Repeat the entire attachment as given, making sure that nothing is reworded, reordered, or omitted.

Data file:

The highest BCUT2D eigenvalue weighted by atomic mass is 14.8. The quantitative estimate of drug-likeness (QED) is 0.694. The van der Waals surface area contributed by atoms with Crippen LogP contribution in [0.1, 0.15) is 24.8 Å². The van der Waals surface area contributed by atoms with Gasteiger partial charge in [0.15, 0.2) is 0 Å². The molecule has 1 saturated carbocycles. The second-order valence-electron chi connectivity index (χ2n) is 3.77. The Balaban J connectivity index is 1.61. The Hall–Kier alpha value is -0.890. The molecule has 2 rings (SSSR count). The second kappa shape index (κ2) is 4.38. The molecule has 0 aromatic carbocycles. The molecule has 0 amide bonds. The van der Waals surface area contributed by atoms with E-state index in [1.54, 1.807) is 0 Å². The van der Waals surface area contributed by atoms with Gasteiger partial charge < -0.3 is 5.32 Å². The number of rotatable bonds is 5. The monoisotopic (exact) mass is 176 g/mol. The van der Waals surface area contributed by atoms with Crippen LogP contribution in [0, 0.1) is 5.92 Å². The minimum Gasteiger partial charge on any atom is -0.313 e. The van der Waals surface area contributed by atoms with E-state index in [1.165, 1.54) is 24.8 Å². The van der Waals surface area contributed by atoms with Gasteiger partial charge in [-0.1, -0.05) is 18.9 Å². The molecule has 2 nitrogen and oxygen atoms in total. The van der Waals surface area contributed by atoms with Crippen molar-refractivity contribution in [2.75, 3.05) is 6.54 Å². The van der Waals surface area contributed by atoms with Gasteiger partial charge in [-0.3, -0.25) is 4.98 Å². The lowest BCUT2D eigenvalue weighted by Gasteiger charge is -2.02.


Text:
The highest BCUT2D eigenvalue weighted by atomic mass is 14.8. The quantitative estimate of drug-likeness (QED) is 0.694. The van der Waals surface area contributed by atoms with Crippen LogP contribution in [0.1, 0.15) is 24.8 Å². The van der Waals surface area contributed by atoms with Gasteiger partial charge in [0.15, 0.2) is 0 Å². The molecule has 1 saturated carbocycles. The second-order valence-electron chi connectivity index (χ2n) is 3.77. The Balaban J connectivity index is 1.61. The Hall–Kier alpha value is -0.890. The molecule has 2 rings (SSSR count). The second kappa shape index (κ2) is 4.38. The molecule has 0 aromatic carbocycles. The molecule has 0 amide bonds. The van der Waals surface area contributed by atoms with E-state index in [1.54, 1.807) is 0 Å². The van der Waals surface area contributed by atoms with Gasteiger partial charge < -0.3 is 5.32 Å². The number of rotatable bonds is 5. The monoisotopic (exact) mass is 176 g/mol. The van der Waals surface area contributed by atoms with Crippen LogP contribution in [0, 0.1) is 5.92 Å². The minimum Gasteiger partial charge on any atom is -0.313 e. The van der Waals surface area contributed by atoms with E-state index in [1.165, 1.54) is 24.8 Å². The van der Waals surface area contributed by atoms with Gasteiger partial charge in [-0.1, -0.05) is 18.9 Å². The molecule has 2 nitrogen and oxygen atoms in total. The van der Waals surface area contributed by atoms with Crippen molar-refractivity contribution in [2.75, 3.05) is 6.54 Å². The van der Waals surface area contributed by atoms with Gasteiger partial charge in [-0.3, -0.25) is 4.98 Å². The lowest BCUT2D eigenvalue weighted by Gasteiger charge is -2.02.